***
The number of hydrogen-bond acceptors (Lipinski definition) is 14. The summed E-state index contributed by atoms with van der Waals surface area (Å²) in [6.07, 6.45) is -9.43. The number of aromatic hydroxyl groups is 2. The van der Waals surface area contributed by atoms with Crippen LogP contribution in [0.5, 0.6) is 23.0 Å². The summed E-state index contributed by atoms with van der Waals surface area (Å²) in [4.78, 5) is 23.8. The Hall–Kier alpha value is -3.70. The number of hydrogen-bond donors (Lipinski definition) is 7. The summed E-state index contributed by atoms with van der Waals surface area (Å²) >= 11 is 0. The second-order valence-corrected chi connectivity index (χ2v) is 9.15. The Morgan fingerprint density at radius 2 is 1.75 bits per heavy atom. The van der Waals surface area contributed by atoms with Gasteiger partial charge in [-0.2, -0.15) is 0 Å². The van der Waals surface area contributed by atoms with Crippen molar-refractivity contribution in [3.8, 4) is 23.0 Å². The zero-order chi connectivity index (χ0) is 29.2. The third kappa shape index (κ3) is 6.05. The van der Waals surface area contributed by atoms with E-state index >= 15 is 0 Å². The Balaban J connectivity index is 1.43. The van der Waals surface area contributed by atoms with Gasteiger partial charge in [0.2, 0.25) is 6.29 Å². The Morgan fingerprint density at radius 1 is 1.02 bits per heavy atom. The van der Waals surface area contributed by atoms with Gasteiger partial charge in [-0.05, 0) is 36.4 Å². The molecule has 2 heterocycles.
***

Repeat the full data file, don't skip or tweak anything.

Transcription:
The number of hydrogen-bond acceptors (Lipinski definition) is 14. The summed E-state index contributed by atoms with van der Waals surface area (Å²) in [6.07, 6.45) is -9.43. The number of aromatic hydroxyl groups is 2. The van der Waals surface area contributed by atoms with Crippen LogP contribution in [0.5, 0.6) is 23.0 Å². The summed E-state index contributed by atoms with van der Waals surface area (Å²) in [4.78, 5) is 23.8. The Hall–Kier alpha value is -3.70. The number of hydrogen-bond donors (Lipinski definition) is 7. The summed E-state index contributed by atoms with van der Waals surface area (Å²) >= 11 is 0. The second-order valence-corrected chi connectivity index (χ2v) is 9.15. The Morgan fingerprint density at radius 2 is 1.75 bits per heavy atom. The van der Waals surface area contributed by atoms with Gasteiger partial charge in [-0.2, -0.15) is 0 Å². The van der Waals surface area contributed by atoms with Crippen molar-refractivity contribution in [3.8, 4) is 23.0 Å². The zero-order chi connectivity index (χ0) is 29.2. The third kappa shape index (κ3) is 6.05. The van der Waals surface area contributed by atoms with E-state index >= 15 is 0 Å². The Balaban J connectivity index is 1.43. The van der Waals surface area contributed by atoms with Gasteiger partial charge in [0.2, 0.25) is 6.29 Å². The Morgan fingerprint density at radius 1 is 1.02 bits per heavy atom. The van der Waals surface area contributed by atoms with Gasteiger partial charge in [-0.05, 0) is 36.4 Å². The molecule has 2 heterocycles.